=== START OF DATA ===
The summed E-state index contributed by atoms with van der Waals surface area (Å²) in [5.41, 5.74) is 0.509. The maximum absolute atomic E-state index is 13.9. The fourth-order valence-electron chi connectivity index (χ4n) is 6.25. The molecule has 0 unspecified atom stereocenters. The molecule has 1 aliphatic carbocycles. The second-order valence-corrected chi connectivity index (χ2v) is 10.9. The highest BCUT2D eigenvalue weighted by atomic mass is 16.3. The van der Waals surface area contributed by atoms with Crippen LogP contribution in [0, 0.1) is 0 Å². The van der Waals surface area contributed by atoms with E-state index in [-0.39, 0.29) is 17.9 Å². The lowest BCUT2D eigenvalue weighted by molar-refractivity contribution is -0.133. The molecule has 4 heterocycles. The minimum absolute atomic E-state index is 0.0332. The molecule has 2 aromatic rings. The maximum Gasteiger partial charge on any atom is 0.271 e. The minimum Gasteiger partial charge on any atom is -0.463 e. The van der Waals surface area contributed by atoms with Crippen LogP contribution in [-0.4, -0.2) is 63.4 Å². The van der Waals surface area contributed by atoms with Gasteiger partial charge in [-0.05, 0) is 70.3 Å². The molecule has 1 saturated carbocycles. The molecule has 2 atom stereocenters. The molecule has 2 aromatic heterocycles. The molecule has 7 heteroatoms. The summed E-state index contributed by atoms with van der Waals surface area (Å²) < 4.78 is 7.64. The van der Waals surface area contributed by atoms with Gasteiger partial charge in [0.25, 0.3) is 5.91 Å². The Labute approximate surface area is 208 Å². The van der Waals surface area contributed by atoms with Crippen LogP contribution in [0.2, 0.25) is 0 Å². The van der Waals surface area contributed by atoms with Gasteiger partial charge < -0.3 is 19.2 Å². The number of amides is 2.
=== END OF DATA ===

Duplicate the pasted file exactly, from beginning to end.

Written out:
The summed E-state index contributed by atoms with van der Waals surface area (Å²) in [5.41, 5.74) is 0.509. The maximum absolute atomic E-state index is 13.9. The fourth-order valence-electron chi connectivity index (χ4n) is 6.25. The molecule has 0 unspecified atom stereocenters. The molecule has 1 aliphatic carbocycles. The second-order valence-corrected chi connectivity index (χ2v) is 10.9. The highest BCUT2D eigenvalue weighted by atomic mass is 16.3. The van der Waals surface area contributed by atoms with Crippen LogP contribution in [0, 0.1) is 0 Å². The van der Waals surface area contributed by atoms with E-state index in [-0.39, 0.29) is 17.9 Å². The lowest BCUT2D eigenvalue weighted by molar-refractivity contribution is -0.133. The molecule has 4 heterocycles. The minimum absolute atomic E-state index is 0.0332. The molecule has 2 aromatic rings. The maximum Gasteiger partial charge on any atom is 0.271 e. The minimum Gasteiger partial charge on any atom is -0.463 e. The van der Waals surface area contributed by atoms with Crippen LogP contribution in [-0.4, -0.2) is 63.4 Å². The van der Waals surface area contributed by atoms with Gasteiger partial charge in [-0.05, 0) is 70.3 Å². The molecule has 1 saturated carbocycles. The molecule has 2 atom stereocenters. The molecule has 2 aromatic heterocycles. The molecule has 7 heteroatoms. The summed E-state index contributed by atoms with van der Waals surface area (Å²) < 4.78 is 7.64. The van der Waals surface area contributed by atoms with Gasteiger partial charge in [0.25, 0.3) is 5.91 Å². The Labute approximate surface area is 208 Å². The van der Waals surface area contributed by atoms with Crippen LogP contribution in [0.2, 0.25) is 0 Å². The van der Waals surface area contributed by atoms with Gasteiger partial charge < -0.3 is 19.2 Å². The number of amides is 2.